TRIP REPORTS


TRIP REPORTS

Pilliga Forest Birdwatchers Visit Trapyard Dam 16 April 2022


Easter Saturday was the day for this month’s outing at Trapyard Dam. Alas, only three people were able to make it. I would have to say, for those who were unable to get there, not only did you miss out on some great birding, but you also missed out on a great selection of shortbread and chocolate.

But the main point of the day was the birdwatching, which was impressive.

We were first to get there at 6.30 with Bruce Thew only 10 minutes behind. The Pilliga Box was in flower and the dam was at full capacity and there were lots of birds everywhere.

After a good couple of hours looking around, we sat down for a cuppa and some Easter treats, and then made our way up the road and through the quarry before returning back down Western Way to the dam. It seemed that Red-capped Robins were the bird of the day, not only because of how spectacular they were looking out there, but also because they were to be seen everywhere. There were no other real surprises, but we were able to come up with 58 birds.


Emu, Brown Quail, Hoary-headed Grebe, Peaceful Dove, Bar-shouldered Dove, Fan-tailed Cuckoo, White-necked Heron, Wedge-tailed Eagle, Laughing Kookaburra, Glossy Black-Cockatoo, Galah, Sulphur-crested Cockatoo, Australian King-Parrot, Turquoise Parrot, Australian Ringneck, Eastern Rosella, White-throated Treecreeper, Brown Treecreeper, Superb Fairy-wren, Yellow-faced Honeyeater, Noisy Miner, Spiny-cheeked Honeyeater, White-plumed Honeyeater, Brown-headed Honeyeater, Striped Honeyeater, White-eared Honeyeater, Noisy Friarbird, Spotted Pardalote, Striated Pardalote, Inland Thornbill, Chestnut-rumped Thornbill, Buff-rumped Thornbill, Yellow Thornbill, Weebill, Western Gerygone, White-throated Gerygone, Black-faced Cuckoo-shrike, Grey Shrike-thrush, Rufous Whistler, White-breasted Woodswallow, White-browed Woodswallow, Grey Butcherbird, Pied Butcherbird, Pied Currawong, Willie Wagtail, Grey Fantail Magpie-lark, White-winged Chough, Apostlebird, Australian Raven, Jacky Winter, Red-capped Robin, Eastern Yellow Robin, Welcome Swallow, White-backed Swallow, Silvereye, Mistletoebird, Double-barred Finch.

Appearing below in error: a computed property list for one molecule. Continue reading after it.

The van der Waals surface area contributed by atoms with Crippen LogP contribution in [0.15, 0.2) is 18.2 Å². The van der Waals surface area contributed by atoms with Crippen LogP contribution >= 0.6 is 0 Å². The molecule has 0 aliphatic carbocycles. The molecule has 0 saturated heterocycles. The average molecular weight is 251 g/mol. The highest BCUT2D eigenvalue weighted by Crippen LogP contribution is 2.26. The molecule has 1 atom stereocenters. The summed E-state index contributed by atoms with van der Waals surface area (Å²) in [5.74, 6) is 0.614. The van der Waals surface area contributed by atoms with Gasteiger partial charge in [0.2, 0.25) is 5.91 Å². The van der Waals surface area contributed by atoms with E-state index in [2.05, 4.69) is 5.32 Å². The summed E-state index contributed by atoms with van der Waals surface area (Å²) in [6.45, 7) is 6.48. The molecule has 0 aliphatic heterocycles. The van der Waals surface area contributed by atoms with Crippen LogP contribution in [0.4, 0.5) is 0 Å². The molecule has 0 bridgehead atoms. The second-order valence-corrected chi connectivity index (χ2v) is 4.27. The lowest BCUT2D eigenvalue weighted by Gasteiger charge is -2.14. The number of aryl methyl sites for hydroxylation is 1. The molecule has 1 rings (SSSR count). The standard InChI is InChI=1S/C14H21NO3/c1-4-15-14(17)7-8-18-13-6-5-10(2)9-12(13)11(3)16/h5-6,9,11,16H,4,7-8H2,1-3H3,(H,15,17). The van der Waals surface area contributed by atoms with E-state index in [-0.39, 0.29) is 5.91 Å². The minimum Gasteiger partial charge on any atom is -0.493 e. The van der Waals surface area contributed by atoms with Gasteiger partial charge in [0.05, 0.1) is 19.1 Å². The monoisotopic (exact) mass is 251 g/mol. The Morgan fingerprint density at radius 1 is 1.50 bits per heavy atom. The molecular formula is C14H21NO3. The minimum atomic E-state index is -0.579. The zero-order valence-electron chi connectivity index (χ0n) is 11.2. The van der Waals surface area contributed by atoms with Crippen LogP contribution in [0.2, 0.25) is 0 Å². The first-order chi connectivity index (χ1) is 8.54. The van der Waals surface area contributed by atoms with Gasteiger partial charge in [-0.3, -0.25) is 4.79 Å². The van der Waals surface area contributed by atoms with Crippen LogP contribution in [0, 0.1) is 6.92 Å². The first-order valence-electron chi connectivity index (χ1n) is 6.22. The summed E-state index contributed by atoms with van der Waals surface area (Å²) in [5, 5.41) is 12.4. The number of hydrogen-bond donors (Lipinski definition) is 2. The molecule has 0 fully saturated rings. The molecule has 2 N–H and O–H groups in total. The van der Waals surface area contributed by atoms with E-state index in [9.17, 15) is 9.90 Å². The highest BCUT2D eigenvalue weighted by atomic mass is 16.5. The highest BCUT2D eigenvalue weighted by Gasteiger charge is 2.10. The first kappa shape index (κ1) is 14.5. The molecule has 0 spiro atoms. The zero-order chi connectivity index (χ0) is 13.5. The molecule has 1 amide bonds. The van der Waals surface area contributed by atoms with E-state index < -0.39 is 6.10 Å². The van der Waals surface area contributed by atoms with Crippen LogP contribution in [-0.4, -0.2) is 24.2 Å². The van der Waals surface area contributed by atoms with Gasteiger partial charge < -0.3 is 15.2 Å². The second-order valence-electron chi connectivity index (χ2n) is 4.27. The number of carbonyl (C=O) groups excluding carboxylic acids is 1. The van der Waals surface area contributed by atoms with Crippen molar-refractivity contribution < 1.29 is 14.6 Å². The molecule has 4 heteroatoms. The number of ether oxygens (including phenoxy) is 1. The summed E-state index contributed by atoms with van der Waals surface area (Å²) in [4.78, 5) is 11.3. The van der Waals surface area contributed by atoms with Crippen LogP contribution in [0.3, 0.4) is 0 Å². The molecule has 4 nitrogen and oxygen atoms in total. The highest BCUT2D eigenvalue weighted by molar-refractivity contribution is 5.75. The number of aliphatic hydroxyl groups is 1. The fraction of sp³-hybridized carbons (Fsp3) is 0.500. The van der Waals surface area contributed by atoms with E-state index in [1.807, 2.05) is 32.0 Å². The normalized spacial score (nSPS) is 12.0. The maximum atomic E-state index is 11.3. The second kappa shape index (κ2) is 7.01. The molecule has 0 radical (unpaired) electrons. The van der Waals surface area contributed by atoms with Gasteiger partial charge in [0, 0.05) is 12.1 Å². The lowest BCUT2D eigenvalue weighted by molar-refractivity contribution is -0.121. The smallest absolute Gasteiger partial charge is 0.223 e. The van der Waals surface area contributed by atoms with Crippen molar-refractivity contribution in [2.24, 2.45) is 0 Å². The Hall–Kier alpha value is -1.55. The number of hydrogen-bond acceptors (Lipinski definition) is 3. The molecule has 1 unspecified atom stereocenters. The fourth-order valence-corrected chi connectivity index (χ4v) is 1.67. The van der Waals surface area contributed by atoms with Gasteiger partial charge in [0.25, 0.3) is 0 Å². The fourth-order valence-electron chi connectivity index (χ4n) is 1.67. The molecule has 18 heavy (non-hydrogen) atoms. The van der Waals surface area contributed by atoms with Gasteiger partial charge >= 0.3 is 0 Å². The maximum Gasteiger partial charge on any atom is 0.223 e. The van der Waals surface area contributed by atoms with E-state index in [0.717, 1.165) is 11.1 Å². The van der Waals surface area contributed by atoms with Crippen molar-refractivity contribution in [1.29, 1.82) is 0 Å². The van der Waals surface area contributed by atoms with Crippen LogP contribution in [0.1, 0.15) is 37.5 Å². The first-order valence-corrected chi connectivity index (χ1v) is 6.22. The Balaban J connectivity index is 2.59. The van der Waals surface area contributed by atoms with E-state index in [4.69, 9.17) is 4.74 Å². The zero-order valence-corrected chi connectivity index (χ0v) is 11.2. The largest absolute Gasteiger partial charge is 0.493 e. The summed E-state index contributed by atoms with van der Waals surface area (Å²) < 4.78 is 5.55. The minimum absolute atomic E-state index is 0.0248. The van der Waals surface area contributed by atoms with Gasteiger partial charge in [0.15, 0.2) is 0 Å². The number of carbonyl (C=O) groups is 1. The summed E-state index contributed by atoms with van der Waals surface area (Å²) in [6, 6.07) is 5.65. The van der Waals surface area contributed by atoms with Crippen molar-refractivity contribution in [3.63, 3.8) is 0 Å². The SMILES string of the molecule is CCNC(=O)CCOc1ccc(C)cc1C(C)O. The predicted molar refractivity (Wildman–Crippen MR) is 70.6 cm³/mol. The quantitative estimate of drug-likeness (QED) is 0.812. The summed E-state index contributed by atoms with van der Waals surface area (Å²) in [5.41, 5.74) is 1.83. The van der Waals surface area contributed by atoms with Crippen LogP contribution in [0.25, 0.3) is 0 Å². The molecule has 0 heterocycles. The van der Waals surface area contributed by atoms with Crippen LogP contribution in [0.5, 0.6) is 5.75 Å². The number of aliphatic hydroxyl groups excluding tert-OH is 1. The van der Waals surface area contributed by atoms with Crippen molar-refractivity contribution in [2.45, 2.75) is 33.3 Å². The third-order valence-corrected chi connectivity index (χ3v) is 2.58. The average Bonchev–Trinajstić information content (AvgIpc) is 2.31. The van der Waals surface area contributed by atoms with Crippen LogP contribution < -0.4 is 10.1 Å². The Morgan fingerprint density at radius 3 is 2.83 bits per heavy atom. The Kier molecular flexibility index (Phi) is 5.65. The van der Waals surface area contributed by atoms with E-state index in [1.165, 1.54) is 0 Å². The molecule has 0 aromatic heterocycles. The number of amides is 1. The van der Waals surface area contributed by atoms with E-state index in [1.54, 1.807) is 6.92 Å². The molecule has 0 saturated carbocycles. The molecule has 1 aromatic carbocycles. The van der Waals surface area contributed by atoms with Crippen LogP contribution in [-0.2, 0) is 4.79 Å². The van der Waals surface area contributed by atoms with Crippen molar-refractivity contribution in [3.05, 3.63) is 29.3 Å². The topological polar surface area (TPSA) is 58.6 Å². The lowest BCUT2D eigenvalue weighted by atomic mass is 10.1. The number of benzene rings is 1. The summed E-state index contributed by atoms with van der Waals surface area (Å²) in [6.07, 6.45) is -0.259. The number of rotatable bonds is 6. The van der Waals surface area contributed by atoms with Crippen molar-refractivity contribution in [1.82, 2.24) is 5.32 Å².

Happy Birding! See you next month at Swindles Well on Saturday 21st May 2022.

Cheers, John and May


TBW Tuesday Outing to Limbri 26 April 2022


Our first stop for the day was Ballantine’s Bridge where we were joined by Annabel and Louise. Oodles of Welcome Swallows feasting on the morning bugs darted under and over the bridge. Soon after we were happy to spy a trio of Plum-headed Finches. We wandered down the track below the bridge where we were entertained by a large gathering of Scarlet Honeyeaters – a first sighting for this site. Eighteen species was our total at the bridge site. We went on to the Limbri free camp site on the Cockburn River for morning tea. There was no sign unfortunately of the Brown Treecreepers who are usually abundant in the picnic area. The whole site is extremely overgrown since the rainy period and it is difficult to stay close to the creek or to wander freely around the site. After some time near the water, we went back to the track from the campsite hoping to spot some Turquoise Parrots. The best sighting here was another group of Plum-Headed Finches. On the way back to the cars, I was lucky to catch a glimpse of six or so Turquoise Parrots as they whizzed across the track. They made a return fly-past a few minutes later so others could see them too. Twenty-two species was the total at the campsite.


Sightings:Rock Dove/Feral Pigeon, Peaceful Dove, Galah, Musk Lorikeet, Red-rumped Parrot, Turquoise Parrot, White-throated Treecreeper, Superb Fairy-wren, Eastern Spinebill, Yellow-faced Honeyeater, White-plumed Honeyeater, Spiny-cheeked Honeyeater, Red Wattlebird, Scarlet Honeyeater, Noisy Friarbird, Black-faced Cuckoo-shrike, Rufous Whistler, Dusky Woodswallow, Pied Butcherbird, Australian Magpie, Pied Currawong, Willie Wagtail, Australian Raven, Restless Flycatcher, Silvereye, Welcome Swallow, Double-barred Finch, Plum-headed Finch, Red-browed Finch.

Terri Mower


Saturday Outing to Gwydir River TSR 30 April 2022


After postponing our trip to this site last month due to wet weather we finally made it on an overcast day, but at least the rain held off until we were ready to come home.